The recent storms that wreaked devastation in Texas and Florida are widely expected to have a major impact on the U.S. economy, in ways both good and bad. But even if they move the needle in terms of economic growth, they’re unlikely to change the thinking of the Federal Reserve.
The U.S. central bank has said it will be “data dependent” when it comes to whether it will raise interest rates, meaning it will only do so when it deems the economy strong enough to withstand such a move. While the impact of Hurricanes Harvey and Irma will likely show up in economic data, the Fed will look past any short-term fluctuations in charting its policy path, according to one investment bank.
“We firmly believe that economic reports are going to be influenced for many months or longer by these two massive hurricanes,” wrote Scott Wren, senior global equity strategist at Wells Fargo Investment Institute. “The Fed is likely going to take this into account when making monetary policy decisions and won’t be as purely data-dependent as its past rhetoric might suggest.”
AccuWeather recently estimated that Harvey and Irma could cost the U.S. up to a combined $290 billion in damage, which could amount to a GDP hit of 1.5%. The impact could be widespread, both economically and geographically, given the damage to a variety of industries. In addition to the structural damage of infrastructure and housing in the storm-affected areas, they could cause national changes to food prices, to the extent crops were impacted, as well as energy prices. By some estimates, gas prices could have risen as much as 15 cents a gallon in the wake of Harvey, which was concentrated near the nation’s largest refining hub.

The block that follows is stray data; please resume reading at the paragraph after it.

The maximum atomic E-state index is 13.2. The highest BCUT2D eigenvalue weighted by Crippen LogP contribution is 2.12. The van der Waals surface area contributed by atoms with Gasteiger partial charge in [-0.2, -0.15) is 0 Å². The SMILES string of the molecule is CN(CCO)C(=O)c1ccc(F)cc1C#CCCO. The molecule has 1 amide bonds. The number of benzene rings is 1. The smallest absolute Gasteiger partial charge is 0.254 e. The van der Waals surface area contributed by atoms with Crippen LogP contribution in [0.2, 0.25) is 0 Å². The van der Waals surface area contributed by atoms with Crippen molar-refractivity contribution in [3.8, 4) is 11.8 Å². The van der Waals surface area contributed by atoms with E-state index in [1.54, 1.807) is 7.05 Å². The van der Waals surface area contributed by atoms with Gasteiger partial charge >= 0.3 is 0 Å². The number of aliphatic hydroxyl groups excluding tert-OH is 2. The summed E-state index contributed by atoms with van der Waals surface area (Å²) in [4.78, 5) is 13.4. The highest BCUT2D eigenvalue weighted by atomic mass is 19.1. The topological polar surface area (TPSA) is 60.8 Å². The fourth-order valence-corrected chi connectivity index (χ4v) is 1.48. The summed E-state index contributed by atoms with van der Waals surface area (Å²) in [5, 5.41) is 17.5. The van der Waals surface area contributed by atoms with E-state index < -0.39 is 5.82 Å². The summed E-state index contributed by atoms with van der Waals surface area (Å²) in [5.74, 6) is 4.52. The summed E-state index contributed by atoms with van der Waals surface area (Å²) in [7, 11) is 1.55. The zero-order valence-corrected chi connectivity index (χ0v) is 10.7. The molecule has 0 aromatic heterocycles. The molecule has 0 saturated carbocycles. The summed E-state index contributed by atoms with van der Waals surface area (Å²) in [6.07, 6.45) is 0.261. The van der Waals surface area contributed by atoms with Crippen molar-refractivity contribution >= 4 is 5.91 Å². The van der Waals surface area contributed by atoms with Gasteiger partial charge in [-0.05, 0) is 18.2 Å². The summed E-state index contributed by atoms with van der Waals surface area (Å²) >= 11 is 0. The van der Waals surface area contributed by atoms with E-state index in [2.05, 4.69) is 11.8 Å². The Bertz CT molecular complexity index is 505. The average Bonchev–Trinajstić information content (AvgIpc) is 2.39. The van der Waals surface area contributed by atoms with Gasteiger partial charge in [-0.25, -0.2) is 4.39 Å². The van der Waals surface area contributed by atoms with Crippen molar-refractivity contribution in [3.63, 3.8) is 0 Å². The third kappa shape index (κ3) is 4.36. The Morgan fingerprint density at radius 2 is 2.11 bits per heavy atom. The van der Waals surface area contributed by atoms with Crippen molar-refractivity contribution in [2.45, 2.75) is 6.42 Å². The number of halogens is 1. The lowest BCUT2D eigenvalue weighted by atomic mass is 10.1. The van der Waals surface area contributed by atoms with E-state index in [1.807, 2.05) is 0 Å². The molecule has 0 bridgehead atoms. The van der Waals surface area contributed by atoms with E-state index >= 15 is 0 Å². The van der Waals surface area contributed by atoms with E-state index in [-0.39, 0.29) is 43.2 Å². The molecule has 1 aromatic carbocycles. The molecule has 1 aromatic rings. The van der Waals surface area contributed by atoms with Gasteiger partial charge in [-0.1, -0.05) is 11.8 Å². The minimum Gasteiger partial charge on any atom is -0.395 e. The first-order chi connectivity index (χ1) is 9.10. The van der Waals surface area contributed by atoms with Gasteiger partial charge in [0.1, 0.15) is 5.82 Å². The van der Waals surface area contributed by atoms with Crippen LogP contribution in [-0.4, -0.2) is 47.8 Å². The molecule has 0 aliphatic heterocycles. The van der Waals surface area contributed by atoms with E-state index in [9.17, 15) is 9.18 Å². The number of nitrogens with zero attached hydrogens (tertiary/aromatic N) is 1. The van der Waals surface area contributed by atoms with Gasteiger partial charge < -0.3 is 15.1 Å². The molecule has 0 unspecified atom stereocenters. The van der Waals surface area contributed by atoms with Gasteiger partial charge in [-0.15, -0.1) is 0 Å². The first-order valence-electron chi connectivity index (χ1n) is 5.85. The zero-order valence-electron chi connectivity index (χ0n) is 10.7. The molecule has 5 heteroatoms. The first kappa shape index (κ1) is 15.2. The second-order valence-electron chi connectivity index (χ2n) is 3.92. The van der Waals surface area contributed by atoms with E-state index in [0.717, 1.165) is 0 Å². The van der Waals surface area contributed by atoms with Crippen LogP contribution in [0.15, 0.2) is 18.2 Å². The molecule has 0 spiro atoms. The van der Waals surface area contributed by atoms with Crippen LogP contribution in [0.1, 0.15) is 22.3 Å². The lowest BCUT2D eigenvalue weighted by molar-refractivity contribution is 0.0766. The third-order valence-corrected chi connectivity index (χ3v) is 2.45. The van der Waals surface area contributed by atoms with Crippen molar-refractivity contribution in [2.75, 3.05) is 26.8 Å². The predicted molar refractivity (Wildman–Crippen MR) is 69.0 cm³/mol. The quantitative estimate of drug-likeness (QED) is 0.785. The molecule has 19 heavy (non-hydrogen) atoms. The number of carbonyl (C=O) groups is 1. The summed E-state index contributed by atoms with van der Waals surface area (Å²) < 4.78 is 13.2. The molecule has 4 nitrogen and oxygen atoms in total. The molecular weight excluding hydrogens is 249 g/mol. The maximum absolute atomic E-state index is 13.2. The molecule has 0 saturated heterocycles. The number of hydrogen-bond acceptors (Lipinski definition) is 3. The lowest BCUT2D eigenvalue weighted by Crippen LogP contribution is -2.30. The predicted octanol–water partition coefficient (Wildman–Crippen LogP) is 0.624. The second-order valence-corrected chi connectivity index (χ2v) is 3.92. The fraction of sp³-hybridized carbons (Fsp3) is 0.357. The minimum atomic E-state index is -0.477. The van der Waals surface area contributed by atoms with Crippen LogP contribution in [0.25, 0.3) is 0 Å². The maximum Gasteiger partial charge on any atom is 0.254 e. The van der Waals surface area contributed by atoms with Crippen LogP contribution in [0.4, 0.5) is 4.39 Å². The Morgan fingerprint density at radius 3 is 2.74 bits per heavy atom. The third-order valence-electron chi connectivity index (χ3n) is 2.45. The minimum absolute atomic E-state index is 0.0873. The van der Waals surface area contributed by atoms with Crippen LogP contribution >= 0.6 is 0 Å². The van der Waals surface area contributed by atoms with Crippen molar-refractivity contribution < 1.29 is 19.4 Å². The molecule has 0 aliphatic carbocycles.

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Wren speculated that while the Fed would acknowledge the economic impact of the storms when it releases a statement next week—following its two-day monetary policy meeting—but that it would also “hint that future rate hikes are still on the table for later this year and in 2018.”
If the central bank does hold to its previously scheduled pace for raising its key interest rate, it is unlikely that major U.S. asset classes will see any Fed-related volatility
, as such expectations have already been priced into both stock prices and bond yields. Currently, about half of investors polled expect the Fed will raise rates at its December meeting, according to data from the Chicago Mercantile Exchange.
Lower rates are typically seen as positive for stocks
, although many traders might take it as a negative if the Fed decides that the economy is still too weak to warrant more aggressive action in normalizing its policies. Higher rates could mean that bond yields rise, which would weigh on bond prices, as the two move inversely to each other.
Storms can have both a positive and a negative impact on the economy. While property damage, for example, is a negative cost, there can also be a positive impact that follows from rebuilding efforts.
“There is virtually no doubt that economic growth in the U.S. will be negatively affected in the near term due to the devastation Harvey and Irma caused,” Wren wrote to clients. “But the equity market knows that once the rebuilding process begins, probably early next year, if not sooner, GDP may see a boost as homes, businesses, and infrastructure are rebuilt. Major hurricanes in the past have created only temporary road bumps for the overall U.S. economy. We expect a similar outcome this time around.”
Last week, the president of the New York Federal Reserve William Dudley said he thought it was “too soon to judge exactly the timing of when the next rate hike might occur,” though the storms were unlikely to cause changes to its timeline. “The path is clear that short-term rates are going to move gradually higher over time.”